Antibiotics on the Farm

Recently a bill was re-introduced before the House and Senate that proposes limitations on the use of antibiotics by healthy farm animals.  This legislation, called The Preservation of Antibiotics for Medical Treatment Act (PAMTA), stipulates that seven types of antibiotics commonly used by humans are no longer to be routinely given to farm animals unless they are actually sick.

These antibiotics include familiar ones such as penicillin/amoxicillin, sulfa drugs, tetracyclines, and macrolides (Z-pack).  
 
Most people are not aware that at least 70% of antibiotics used in the United States are fed to healthy food animals without a prescription.  These animals get the antibiotics in their daily feed.  The reasoning is that it helps them grow a little faster when living in stressful, crowded, and unsanitary conditions.
 
There are, however, a number of hidden costs.  
 
The biggest concern is antibiotic resistance.  The "every meal, every animal" approach is in fact an ideal breeding ground for resistant organisms.  Administering constant, low levels of antibiotics is actually the best way to create superbugs.  It's much more prudent to give a therapeutic dose only until the animal is well again.
 
Years ago patients were given penicillin shots many times a year, perhaps almost every time they visited the doctor.  You may recall that era.  But the more an antibiotic is used, the less well it works.  These days, penicillin is only effective for some streptococcal infections, like strep throat.  It is now useless for skin problems, pneumonia, ear infections, sinusitis, urinary infections, etc.
 
In an effort to protect and preserve the antibiotics we have, physicians have generally become much more stingy about prescribing them when they're not truly needed.  When we say "it's a virus...antibiotics won't help", that's what we're talking about.  If we respect this concept, antibiotics will work quickly and powerfully when they are needed.  Unfortunately, factory farms have not made a similar effort.
 
It's easy to assume that drug companies will just develop new antibiotics to replace the old ones.  However, the last antibiotic approved by the FDA came out in 2003.  That's not a very reassuring thought when one realizes we are burning through the available ones fairly quickly.  And furthermore, there are currently very few antibiotics even in the research pipeline.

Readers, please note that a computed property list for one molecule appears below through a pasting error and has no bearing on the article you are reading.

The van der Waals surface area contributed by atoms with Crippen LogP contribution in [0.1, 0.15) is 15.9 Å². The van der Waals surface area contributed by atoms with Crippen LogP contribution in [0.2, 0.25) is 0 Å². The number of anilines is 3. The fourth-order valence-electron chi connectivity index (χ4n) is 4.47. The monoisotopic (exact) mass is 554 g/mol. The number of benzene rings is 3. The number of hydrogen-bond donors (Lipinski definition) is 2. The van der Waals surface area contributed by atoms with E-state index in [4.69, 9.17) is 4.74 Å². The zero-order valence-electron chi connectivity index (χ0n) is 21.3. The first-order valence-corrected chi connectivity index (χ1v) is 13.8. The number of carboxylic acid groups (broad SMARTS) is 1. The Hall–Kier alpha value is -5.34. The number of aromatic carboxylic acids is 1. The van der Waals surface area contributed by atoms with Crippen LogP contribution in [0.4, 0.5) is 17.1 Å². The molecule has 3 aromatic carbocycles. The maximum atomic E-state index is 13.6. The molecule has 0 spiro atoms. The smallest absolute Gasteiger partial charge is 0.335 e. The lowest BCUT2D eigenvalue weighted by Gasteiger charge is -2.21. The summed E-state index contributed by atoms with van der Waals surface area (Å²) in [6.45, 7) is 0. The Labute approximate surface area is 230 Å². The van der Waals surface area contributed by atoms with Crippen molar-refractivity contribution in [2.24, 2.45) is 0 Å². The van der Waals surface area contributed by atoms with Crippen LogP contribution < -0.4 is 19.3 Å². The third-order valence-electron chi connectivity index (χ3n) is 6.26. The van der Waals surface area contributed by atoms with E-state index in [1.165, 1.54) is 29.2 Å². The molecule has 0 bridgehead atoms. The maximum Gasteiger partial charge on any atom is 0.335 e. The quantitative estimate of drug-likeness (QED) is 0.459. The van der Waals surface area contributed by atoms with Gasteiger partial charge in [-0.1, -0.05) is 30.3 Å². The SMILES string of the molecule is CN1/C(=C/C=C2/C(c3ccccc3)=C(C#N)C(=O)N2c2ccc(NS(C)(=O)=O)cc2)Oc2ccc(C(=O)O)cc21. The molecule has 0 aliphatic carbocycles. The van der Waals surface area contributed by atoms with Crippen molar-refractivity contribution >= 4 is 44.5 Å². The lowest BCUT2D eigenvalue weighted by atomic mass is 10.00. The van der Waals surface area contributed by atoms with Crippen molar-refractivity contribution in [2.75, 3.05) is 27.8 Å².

About 20,000 people now die each year from MRSA (more than HIV/AIDS).  MRSA is a resistant staph bacteria that didn't exist until a few years ago, and is now only susceptible to a couple of antibiotics.  I treat MRSA about once a month in Soda Springs.  In bigger cities and hospitals it's much more common.
 
The argument raised by the industrial animal producers, who oppose this bill or any other limitations on antibiotic use for healthy animals, is that the price of meat will go up, by one estimate $5 to $10 more per year per family.  However, Denmark, a big pork producing country (26 million hogs a year), has reduced their farm antibiotic use by half while productivity has gone up, and they say the cost of meat for the consumer did not increase. 
 
The factory farms, though, are not accounting for all the costs.  What is the price tag for an antibiotic that loses its effectiveness?  Why do we keep having E coli and Salmonella outbreaks from hamburger, chicken, eggs, spinach, and other foods?  I can tell you from a medical perspective that the solution is not more antibiotics, but proper, judicious use of antibiotics and a good hard look at how animals are raised and processed.  Cows that eat grass rarely even carry pathogenic E coli in their digestive tracts.  On the other hand, their counterparts living on corn in the Nebraska feedlots are literally wallowing in this particular bacteria.  They are colonized with it, they stand all day in it, and (not surprisingly) it ends up in meat.